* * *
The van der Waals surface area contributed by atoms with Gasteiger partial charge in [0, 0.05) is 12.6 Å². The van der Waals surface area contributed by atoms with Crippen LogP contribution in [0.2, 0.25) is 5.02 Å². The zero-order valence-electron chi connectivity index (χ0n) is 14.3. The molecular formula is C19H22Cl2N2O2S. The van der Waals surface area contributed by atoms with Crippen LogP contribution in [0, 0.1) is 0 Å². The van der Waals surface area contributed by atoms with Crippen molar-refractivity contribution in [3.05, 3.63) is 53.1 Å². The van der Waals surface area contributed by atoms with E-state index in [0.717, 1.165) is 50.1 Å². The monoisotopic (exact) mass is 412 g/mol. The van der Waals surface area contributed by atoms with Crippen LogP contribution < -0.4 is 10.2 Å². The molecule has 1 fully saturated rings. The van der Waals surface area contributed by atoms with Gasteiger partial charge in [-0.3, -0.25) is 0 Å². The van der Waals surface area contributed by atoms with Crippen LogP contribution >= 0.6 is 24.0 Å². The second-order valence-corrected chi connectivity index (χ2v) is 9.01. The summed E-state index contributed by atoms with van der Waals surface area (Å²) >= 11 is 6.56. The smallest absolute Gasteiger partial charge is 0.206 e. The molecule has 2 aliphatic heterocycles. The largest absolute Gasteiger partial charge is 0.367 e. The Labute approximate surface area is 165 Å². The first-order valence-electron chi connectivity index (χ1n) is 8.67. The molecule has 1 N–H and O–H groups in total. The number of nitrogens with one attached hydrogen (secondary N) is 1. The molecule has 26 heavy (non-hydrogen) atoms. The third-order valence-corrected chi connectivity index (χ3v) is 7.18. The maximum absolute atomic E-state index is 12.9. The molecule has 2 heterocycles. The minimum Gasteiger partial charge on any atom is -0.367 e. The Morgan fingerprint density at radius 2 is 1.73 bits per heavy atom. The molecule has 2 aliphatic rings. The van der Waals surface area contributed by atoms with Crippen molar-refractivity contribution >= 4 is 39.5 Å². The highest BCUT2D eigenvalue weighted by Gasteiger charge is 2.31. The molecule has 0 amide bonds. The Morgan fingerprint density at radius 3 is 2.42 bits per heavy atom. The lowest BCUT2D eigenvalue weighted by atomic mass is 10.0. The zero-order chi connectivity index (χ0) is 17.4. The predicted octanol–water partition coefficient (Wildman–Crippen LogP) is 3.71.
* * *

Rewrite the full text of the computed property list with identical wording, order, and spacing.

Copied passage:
The van der Waals surface area contributed by atoms with Gasteiger partial charge in [0, 0.05) is 12.6 Å². The van der Waals surface area contributed by atoms with Crippen LogP contribution in [0.2, 0.25) is 5.02 Å². The zero-order valence-electron chi connectivity index (χ0n) is 14.3. The molecular formula is C19H22Cl2N2O2S. The van der Waals surface area contributed by atoms with Crippen LogP contribution in [0, 0.1) is 0 Å². The van der Waals surface area contributed by atoms with Crippen molar-refractivity contribution in [3.05, 3.63) is 53.1 Å². The van der Waals surface area contributed by atoms with E-state index in [0.717, 1.165) is 50.1 Å². The monoisotopic (exact) mass is 412 g/mol. The van der Waals surface area contributed by atoms with Crippen LogP contribution < -0.4 is 10.2 Å². The molecule has 1 fully saturated rings. The van der Waals surface area contributed by atoms with Gasteiger partial charge in [-0.3, -0.25) is 0 Å². The van der Waals surface area contributed by atoms with Crippen LogP contribution >= 0.6 is 24.0 Å². The second-order valence-corrected chi connectivity index (χ2v) is 9.01. The summed E-state index contributed by atoms with van der Waals surface area (Å²) >= 11 is 6.56. The smallest absolute Gasteiger partial charge is 0.206 e. The molecule has 2 aliphatic heterocycles. The largest absolute Gasteiger partial charge is 0.367 e. The Labute approximate surface area is 165 Å². The first-order valence-electron chi connectivity index (χ1n) is 8.67. The molecule has 1 N–H and O–H groups in total. The number of nitrogens with one attached hydrogen (secondary N) is 1. The molecule has 26 heavy (non-hydrogen) atoms. The third-order valence-corrected chi connectivity index (χ3v) is 7.18. The maximum absolute atomic E-state index is 12.9. The molecule has 2 heterocycles. The minimum Gasteiger partial charge on any atom is -0.367 e. The Morgan fingerprint density at radius 2 is 1.73 bits per heavy atom. The molecule has 2 aliphatic rings. The van der Waals surface area contributed by atoms with Crippen molar-refractivity contribution >= 4 is 39.5 Å². The highest BCUT2D eigenvalue weighted by Gasteiger charge is 2.31. The molecule has 0 amide bonds. The Morgan fingerprint density at radius 3 is 2.42 bits per heavy atom. The lowest BCUT2D eigenvalue weighted by atomic mass is 10.0. The zero-order chi connectivity index (χ0) is 17.4. The predicted octanol–water partition coefficient (Wildman–Crippen LogP) is 3.71.